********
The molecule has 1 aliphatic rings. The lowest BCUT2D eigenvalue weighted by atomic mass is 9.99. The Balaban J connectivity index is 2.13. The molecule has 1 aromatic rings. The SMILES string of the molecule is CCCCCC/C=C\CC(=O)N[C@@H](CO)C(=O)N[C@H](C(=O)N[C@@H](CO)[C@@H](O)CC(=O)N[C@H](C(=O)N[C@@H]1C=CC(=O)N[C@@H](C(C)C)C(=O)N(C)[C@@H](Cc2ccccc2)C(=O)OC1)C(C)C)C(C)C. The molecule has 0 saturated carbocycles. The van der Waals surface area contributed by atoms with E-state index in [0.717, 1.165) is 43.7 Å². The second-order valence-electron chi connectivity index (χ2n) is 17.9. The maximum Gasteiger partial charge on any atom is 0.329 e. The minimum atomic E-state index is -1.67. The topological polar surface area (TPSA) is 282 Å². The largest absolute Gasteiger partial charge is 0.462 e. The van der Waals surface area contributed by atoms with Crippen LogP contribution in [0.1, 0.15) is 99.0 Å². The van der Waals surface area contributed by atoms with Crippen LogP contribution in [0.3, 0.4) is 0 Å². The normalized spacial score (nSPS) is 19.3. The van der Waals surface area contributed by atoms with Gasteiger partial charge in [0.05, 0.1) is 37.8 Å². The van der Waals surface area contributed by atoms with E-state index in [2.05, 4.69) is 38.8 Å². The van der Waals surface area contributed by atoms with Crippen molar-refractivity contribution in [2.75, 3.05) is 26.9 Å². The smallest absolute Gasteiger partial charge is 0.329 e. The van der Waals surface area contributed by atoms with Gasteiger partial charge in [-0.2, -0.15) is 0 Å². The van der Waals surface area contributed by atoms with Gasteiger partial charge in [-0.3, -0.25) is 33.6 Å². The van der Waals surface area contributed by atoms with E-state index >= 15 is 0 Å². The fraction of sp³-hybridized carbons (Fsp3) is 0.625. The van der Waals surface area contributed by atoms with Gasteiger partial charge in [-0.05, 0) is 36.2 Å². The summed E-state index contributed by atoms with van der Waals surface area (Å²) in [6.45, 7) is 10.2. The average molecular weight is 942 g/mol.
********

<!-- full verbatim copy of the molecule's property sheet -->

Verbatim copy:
The molecule has 1 aliphatic rings. The lowest BCUT2D eigenvalue weighted by atomic mass is 9.99. The Balaban J connectivity index is 2.13. The molecule has 1 aromatic rings. The SMILES string of the molecule is CCCCCC/C=C\CC(=O)N[C@@H](CO)C(=O)N[C@H](C(=O)N[C@@H](CO)[C@@H](O)CC(=O)N[C@H](C(=O)N[C@@H]1C=CC(=O)N[C@@H](C(C)C)C(=O)N(C)[C@@H](Cc2ccccc2)C(=O)OC1)C(C)C)C(C)C. The molecule has 0 saturated carbocycles. The van der Waals surface area contributed by atoms with E-state index in [0.717, 1.165) is 43.7 Å². The second-order valence-electron chi connectivity index (χ2n) is 17.9. The maximum Gasteiger partial charge on any atom is 0.329 e. The minimum atomic E-state index is -1.67. The topological polar surface area (TPSA) is 282 Å². The largest absolute Gasteiger partial charge is 0.462 e. The van der Waals surface area contributed by atoms with Crippen LogP contribution in [0.1, 0.15) is 99.0 Å². The van der Waals surface area contributed by atoms with Crippen LogP contribution in [0.3, 0.4) is 0 Å². The normalized spacial score (nSPS) is 19.3. The van der Waals surface area contributed by atoms with Gasteiger partial charge in [0.05, 0.1) is 37.8 Å². The van der Waals surface area contributed by atoms with E-state index in [2.05, 4.69) is 38.8 Å². The van der Waals surface area contributed by atoms with Crippen molar-refractivity contribution in [2.75, 3.05) is 26.9 Å². The smallest absolute Gasteiger partial charge is 0.329 e. The van der Waals surface area contributed by atoms with Gasteiger partial charge in [-0.2, -0.15) is 0 Å². The van der Waals surface area contributed by atoms with Gasteiger partial charge in [-0.3, -0.25) is 33.6 Å². The van der Waals surface area contributed by atoms with E-state index >= 15 is 0 Å². The fraction of sp³-hybridized carbons (Fsp3) is 0.625. The van der Waals surface area contributed by atoms with Gasteiger partial charge in [-0.05, 0) is 36.2 Å². The summed E-state index contributed by atoms with van der Waals surface area (Å²) in [6.45, 7) is 10.2. The average molecular weight is 942 g/mol.